Board member Dr Knut Schroeder outlines his motivation for joining the Self Care Forum

Dr Knut SchroederDr Knut Schroeder

What does the Self Care Forum mean to you?
I enjoy being part of a group of committed and enthusiastic individuals from different professions and backgrounds who are all keen to help promote self care within the NHS. It’s a great privilege for me to share and help develop new ideas that could make a big difference for patients, health professionals and the wider NHS.

Why did you get involved?
I feel passionate about promoting the value of better self care in the wider NHS – and, indeed, globally. I truly believe that better self care is good for both people and healthcare providers. Self care does not mean less care, but instead better healthcare. I experience on a daily basis how better self care can make a big difference to people’s lives – they are more in control and feel better for being able to take charge of their health as and when appropriate. And so it’s really important that we spread good practice in this area. The Self Care Forum provides a fantastic platform and good opportunities to achieve this.

What do you want the Self Care Forum to achieve in the next three years?
I would be keen to see self care being more firmly embedded in the NHS agenda and also hope that it will become an integral part of general practice. I hope that in three years’ time people will have even better access to high quality information on self care, have demonstrably improved knowledge and achieved better health outcomes because they’re able to self-care – in both acute and chronic medical conditions.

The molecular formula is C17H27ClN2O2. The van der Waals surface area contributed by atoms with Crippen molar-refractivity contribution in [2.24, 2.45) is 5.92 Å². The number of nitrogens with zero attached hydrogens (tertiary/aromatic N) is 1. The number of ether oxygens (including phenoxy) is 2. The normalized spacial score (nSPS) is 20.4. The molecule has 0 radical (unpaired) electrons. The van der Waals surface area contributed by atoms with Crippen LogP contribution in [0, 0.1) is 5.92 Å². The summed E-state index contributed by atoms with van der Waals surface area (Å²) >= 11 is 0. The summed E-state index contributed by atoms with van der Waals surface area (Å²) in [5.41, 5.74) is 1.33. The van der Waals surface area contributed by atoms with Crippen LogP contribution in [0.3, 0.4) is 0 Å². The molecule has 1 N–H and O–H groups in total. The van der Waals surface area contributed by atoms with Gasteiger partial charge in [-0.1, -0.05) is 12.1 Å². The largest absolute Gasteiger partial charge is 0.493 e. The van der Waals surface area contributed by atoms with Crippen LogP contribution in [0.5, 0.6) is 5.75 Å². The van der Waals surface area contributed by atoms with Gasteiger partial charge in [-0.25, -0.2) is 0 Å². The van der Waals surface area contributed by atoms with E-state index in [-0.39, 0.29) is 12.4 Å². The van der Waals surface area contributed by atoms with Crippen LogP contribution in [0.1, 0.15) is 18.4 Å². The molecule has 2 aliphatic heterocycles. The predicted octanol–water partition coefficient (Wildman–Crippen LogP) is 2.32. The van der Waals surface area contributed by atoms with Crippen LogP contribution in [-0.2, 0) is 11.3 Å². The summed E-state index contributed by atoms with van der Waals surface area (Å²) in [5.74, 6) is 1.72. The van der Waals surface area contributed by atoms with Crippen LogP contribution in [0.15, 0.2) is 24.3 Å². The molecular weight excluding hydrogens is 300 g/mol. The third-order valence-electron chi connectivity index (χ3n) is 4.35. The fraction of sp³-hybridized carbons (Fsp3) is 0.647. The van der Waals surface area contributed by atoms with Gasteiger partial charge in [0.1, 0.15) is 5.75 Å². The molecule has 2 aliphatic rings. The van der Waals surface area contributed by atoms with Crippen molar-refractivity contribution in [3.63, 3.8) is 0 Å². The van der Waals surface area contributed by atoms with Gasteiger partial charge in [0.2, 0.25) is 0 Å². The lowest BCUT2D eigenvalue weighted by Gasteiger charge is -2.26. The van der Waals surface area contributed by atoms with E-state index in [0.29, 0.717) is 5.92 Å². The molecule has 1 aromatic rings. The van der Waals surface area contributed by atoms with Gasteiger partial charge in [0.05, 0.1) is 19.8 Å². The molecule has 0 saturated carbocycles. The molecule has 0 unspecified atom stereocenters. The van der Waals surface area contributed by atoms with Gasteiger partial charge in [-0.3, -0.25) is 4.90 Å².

What are the benefits for people in adopting a self care approach?
People adopting better self care who have the necessary knowledge and skills feel more empowered and confident to deal with many health problems themselves. This will often save them time and possibly money when this can avoid a trip to the doctor. Perhaps even more importantly, people often feel less anxious and worry less about self-limiting illness when they’re confident in self-diagnosing and self-managing common medical problems. And an appropriate self care approach can also mean that people get the medical care they need much quicker. This is particularly true in situations when access to healthcare may not be immediate because of waiting times. Confident self treatment with analgesia and other over-the-counter preparations can make a huge difference to people’s quality of life.

What are the benefits for healthcare professionals if they encourage a self care approach?
Encouraging a self care approach can help reduce inappropriate consultations in the future, both for minor medical problems as well as part of chronic disease management. But better skills in self diagnosis and self management can also mean that people are able to recognise potentially serious medical problems (such as cancer, stroke or heart attack) much earlier. Being able to tell the difference between serious and non-serious symptoms and signs is a very important part of this.

What are the benefits for the NHS of a self care approach?
Better self care can have enormous benefits for the NHS in terms of better health outcomes and better patient satisfaction. Appropriate self care could lead to potentially enormous cost savings by reducing the number of unnecessary consultations – and by earlier diagnosis of more serious conditions.

Any other benefits of self care?